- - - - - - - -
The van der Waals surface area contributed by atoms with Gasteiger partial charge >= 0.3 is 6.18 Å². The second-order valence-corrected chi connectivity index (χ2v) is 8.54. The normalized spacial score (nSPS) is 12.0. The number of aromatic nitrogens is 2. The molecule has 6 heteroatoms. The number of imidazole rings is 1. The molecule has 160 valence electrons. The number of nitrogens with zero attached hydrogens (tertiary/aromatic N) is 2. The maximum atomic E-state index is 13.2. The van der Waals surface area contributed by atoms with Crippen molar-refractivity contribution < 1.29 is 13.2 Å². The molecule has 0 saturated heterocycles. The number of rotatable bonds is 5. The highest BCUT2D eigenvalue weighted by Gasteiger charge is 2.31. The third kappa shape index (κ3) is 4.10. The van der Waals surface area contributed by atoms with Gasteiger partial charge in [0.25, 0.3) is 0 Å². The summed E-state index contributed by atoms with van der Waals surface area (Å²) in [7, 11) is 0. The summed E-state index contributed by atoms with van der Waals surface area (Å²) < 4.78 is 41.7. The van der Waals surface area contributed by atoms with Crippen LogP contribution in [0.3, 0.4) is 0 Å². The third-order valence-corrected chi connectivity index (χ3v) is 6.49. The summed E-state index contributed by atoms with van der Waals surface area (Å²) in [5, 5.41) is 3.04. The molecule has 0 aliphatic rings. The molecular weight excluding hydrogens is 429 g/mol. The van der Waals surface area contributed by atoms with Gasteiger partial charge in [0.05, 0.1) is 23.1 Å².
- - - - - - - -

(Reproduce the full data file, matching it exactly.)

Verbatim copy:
The van der Waals surface area contributed by atoms with Gasteiger partial charge >= 0.3 is 6.18 Å². The second-order valence-corrected chi connectivity index (χ2v) is 8.54. The normalized spacial score (nSPS) is 12.0. The number of aromatic nitrogens is 2. The molecule has 6 heteroatoms. The number of imidazole rings is 1. The molecule has 160 valence electrons. The number of nitrogens with zero attached hydrogens (tertiary/aromatic N) is 2. The maximum atomic E-state index is 13.2. The van der Waals surface area contributed by atoms with Crippen molar-refractivity contribution < 1.29 is 13.2 Å². The molecule has 0 saturated heterocycles. The number of rotatable bonds is 5. The highest BCUT2D eigenvalue weighted by Gasteiger charge is 2.31. The third kappa shape index (κ3) is 4.10. The van der Waals surface area contributed by atoms with Gasteiger partial charge in [0.25, 0.3) is 0 Å². The summed E-state index contributed by atoms with van der Waals surface area (Å²) in [7, 11) is 0. The summed E-state index contributed by atoms with van der Waals surface area (Å²) < 4.78 is 41.7. The van der Waals surface area contributed by atoms with Crippen LogP contribution in [0.3, 0.4) is 0 Å². The third-order valence-corrected chi connectivity index (χ3v) is 6.49. The summed E-state index contributed by atoms with van der Waals surface area (Å²) in [5, 5.41) is 3.04. The molecule has 0 aliphatic rings. The molecular weight excluding hydrogens is 429 g/mol. The van der Waals surface area contributed by atoms with Gasteiger partial charge in [0.05, 0.1) is 23.1 Å².